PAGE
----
Even though he was receiving a steady and very high dose of Dilauded through his pain pump, the day before he died Doug awoke in a panic about every 90 minutes, grabbing wildly for the pump so he could get an extra dose. And even though the extra dose was immediately dispensed, it was too slow to protect Doug from the intense pain that the ever-growing cancer inflicted throughout his body, from his thighs all the way up to his chin.
Each time I clicked the pump, I reset my phone’s 15 minute timer. For 24 hours straight that timer was, in a sense, a lifeline. It allowed me to finally do something to help the man I loved so dearly, the man who had shown me what it feels like to be adored and cherished and completely loved.
My cot was next to Doug’s bed and I stretched my leg over so my foot could touch his leg. If I dozed during the night, the timer’s alarm awoke me so I could click that button on the pump, sometimes with a vengeance. “Fuck you, cancer! You will NOT win this final battle! You will not pass by me to reignite terror in my beloved. FUCK YOU!!!!”
The next day, November 5, 2016, my Love was peaceful. I continued to administer extra doses for him throughout the day. I caressed his arm, held his hand, and noticed how hot his skin felt. When I asked a nurse to take his vitals, we learned that Doug’s temperature had risen to nearly 104 degrees.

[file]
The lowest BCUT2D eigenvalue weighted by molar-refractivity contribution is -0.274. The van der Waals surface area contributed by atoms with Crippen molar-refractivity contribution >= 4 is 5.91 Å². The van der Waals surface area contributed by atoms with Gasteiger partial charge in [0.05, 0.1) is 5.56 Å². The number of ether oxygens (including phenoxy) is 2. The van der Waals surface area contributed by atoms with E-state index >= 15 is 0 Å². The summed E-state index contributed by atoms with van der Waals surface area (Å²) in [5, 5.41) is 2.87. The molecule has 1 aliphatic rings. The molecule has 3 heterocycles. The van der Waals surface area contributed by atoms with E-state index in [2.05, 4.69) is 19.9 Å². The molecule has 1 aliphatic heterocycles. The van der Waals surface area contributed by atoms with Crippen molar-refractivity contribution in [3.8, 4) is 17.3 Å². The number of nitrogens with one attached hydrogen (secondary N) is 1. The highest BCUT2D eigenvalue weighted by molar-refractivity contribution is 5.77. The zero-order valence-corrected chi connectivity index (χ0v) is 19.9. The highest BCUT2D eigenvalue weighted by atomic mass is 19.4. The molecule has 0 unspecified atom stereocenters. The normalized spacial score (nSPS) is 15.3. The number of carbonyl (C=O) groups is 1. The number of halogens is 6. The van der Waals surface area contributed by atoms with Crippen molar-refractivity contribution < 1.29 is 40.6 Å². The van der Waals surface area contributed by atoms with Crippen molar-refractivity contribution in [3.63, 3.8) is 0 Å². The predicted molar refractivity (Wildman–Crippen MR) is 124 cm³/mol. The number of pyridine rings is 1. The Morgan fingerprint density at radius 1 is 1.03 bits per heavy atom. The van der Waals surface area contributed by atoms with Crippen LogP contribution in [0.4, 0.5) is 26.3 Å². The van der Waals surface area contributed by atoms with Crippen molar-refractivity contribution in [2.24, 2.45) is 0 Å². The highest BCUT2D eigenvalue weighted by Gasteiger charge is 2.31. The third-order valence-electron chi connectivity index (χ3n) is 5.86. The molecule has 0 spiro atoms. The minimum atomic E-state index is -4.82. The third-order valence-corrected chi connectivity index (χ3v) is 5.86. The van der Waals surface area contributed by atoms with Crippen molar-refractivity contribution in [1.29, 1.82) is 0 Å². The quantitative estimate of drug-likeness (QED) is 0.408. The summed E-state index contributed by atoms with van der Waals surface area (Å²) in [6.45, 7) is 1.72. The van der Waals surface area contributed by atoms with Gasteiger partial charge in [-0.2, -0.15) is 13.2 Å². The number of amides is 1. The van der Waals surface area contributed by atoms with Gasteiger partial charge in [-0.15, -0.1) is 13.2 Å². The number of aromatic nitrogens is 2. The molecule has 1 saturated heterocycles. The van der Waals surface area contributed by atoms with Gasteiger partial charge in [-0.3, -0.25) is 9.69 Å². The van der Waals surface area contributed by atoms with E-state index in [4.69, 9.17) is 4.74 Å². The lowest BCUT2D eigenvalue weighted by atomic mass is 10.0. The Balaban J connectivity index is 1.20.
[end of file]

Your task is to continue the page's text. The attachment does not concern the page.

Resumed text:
Doug had been determined to make it to his 52nd birthday, November 7th, but I knew he was suffering and so I posted a public request on Facebook asking everyone who saw it to please help Doug let go. I sang him Happy Birthday and then I received two videos of others singing to him, one from his entire department at Benefis Health System (Doug was an IT guy) and the other from his dear friend, Jake Rose & family.
Throughout the day I played those videos and talked to Doug, trusting that he could hear me. I had called Doug’s parents that morning to let them know this could be Doug’s last day. They arrived around 4pm and his mother declared, “I’m here for the duration!” The determination in her voice told me the mama bear spirit had arisen in her too. I was so relieved to have her company that I slept deeply for several hours.
At about 8:25pm Doug’s daughters, Zena and Olivia, texted me saying they would like to sing to their dad. I put them on speaker phone after telling Doug what was happening and they sang the most beautiful rendition of Happy Birthday I’ll ever hear. After their song the girls cheerfully said, “We love you, Daddy!” and we ended the call. Immediately, Doug’s breathing changed. His mother jumped up from the couch and went to his right side while I stayed on his left side, grasping his forearm and hand, gently assuring him through my tears, “It’s okay, Beloved. It’s okay to go.” Doug took three long, deep breaths. He exhaled fully. His body lay still. My beloved was free.
Doug has been free for four weeks now. And I have traded places with him.
My grief sometimes feels like a heavy, dark overcoat, pushing my head beneath the waterline. I returned to work this week and am using an alarm to wake me up every morning. Even though the chime is different from my timer’s alarm, each time I am awoken, my eyes bolt open and I reach for that pump, then I slowly realize that I am not beside my beloved in Hospice, I am alone, in our bed, with no pump to ease my pain.
“Stop it!”… “Stop it!” Those are the last words I heard my beloved say. And they are the words I find myself saying, internally, now.